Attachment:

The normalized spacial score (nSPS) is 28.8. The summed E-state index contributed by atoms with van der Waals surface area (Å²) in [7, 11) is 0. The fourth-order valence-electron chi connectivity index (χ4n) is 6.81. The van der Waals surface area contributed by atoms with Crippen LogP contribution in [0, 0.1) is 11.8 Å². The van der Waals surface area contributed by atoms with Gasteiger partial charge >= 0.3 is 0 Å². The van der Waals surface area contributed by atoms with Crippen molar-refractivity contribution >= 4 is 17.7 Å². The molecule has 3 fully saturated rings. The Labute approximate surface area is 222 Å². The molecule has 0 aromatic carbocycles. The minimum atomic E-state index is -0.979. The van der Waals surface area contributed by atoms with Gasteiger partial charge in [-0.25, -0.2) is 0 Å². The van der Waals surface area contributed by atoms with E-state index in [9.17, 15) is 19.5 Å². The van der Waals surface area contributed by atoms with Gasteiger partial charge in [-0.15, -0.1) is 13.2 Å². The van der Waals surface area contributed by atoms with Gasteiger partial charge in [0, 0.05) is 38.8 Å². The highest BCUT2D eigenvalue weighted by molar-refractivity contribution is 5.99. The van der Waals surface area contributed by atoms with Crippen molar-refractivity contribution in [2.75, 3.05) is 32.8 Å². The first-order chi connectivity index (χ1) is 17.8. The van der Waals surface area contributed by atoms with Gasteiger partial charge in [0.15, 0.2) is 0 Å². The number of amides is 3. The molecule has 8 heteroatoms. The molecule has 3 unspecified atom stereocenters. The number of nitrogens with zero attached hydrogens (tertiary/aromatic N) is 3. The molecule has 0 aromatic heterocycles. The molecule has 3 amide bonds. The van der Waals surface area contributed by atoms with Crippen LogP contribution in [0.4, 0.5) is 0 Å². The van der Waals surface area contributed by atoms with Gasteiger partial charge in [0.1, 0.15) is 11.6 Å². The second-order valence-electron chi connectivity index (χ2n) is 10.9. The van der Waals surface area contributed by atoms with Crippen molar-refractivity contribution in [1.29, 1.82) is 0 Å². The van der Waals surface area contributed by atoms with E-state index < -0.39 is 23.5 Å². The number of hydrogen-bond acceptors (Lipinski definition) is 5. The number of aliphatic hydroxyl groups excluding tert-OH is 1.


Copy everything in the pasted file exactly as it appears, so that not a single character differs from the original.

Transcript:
The normalized spacial score (nSPS) is 28.8. The summed E-state index contributed by atoms with van der Waals surface area (Å²) in [7, 11) is 0. The fourth-order valence-electron chi connectivity index (χ4n) is 6.81. The van der Waals surface area contributed by atoms with Crippen LogP contribution in [0, 0.1) is 11.8 Å². The van der Waals surface area contributed by atoms with Gasteiger partial charge >= 0.3 is 0 Å². The van der Waals surface area contributed by atoms with Crippen molar-refractivity contribution >= 4 is 17.7 Å². The molecule has 3 fully saturated rings. The Labute approximate surface area is 222 Å². The molecule has 0 aromatic carbocycles. The minimum atomic E-state index is -0.979. The van der Waals surface area contributed by atoms with Gasteiger partial charge in [-0.25, -0.2) is 0 Å². The van der Waals surface area contributed by atoms with E-state index in [9.17, 15) is 19.5 Å². The van der Waals surface area contributed by atoms with Gasteiger partial charge in [-0.15, -0.1) is 13.2 Å². The van der Waals surface area contributed by atoms with Gasteiger partial charge in [0, 0.05) is 38.8 Å². The highest BCUT2D eigenvalue weighted by molar-refractivity contribution is 5.99. The van der Waals surface area contributed by atoms with Crippen molar-refractivity contribution in [2.75, 3.05) is 32.8 Å². The first-order chi connectivity index (χ1) is 17.8. The van der Waals surface area contributed by atoms with Gasteiger partial charge in [0.15, 0.2) is 0 Å². The number of amides is 3. The molecule has 8 heteroatoms. The molecule has 3 unspecified atom stereocenters. The number of nitrogens with zero attached hydrogens (tertiary/aromatic N) is 3. The molecule has 0 aromatic heterocycles. The molecule has 3 amide bonds. The van der Waals surface area contributed by atoms with Crippen LogP contribution in [0.4, 0.5) is 0 Å². The van der Waals surface area contributed by atoms with Gasteiger partial charge in [0.1, 0.15) is 11.6 Å². The second-order valence-electron chi connectivity index (χ2n) is 10.9. The van der Waals surface area contributed by atoms with Crippen molar-refractivity contribution in [1.29, 1.82) is 0 Å². The van der Waals surface area contributed by atoms with E-state index < -0.39 is 23.5 Å². The number of hydrogen-bond acceptors (Lipinski definition) is 5. The number of aliphatic hydroxyl groups excluding tert-OH is 1.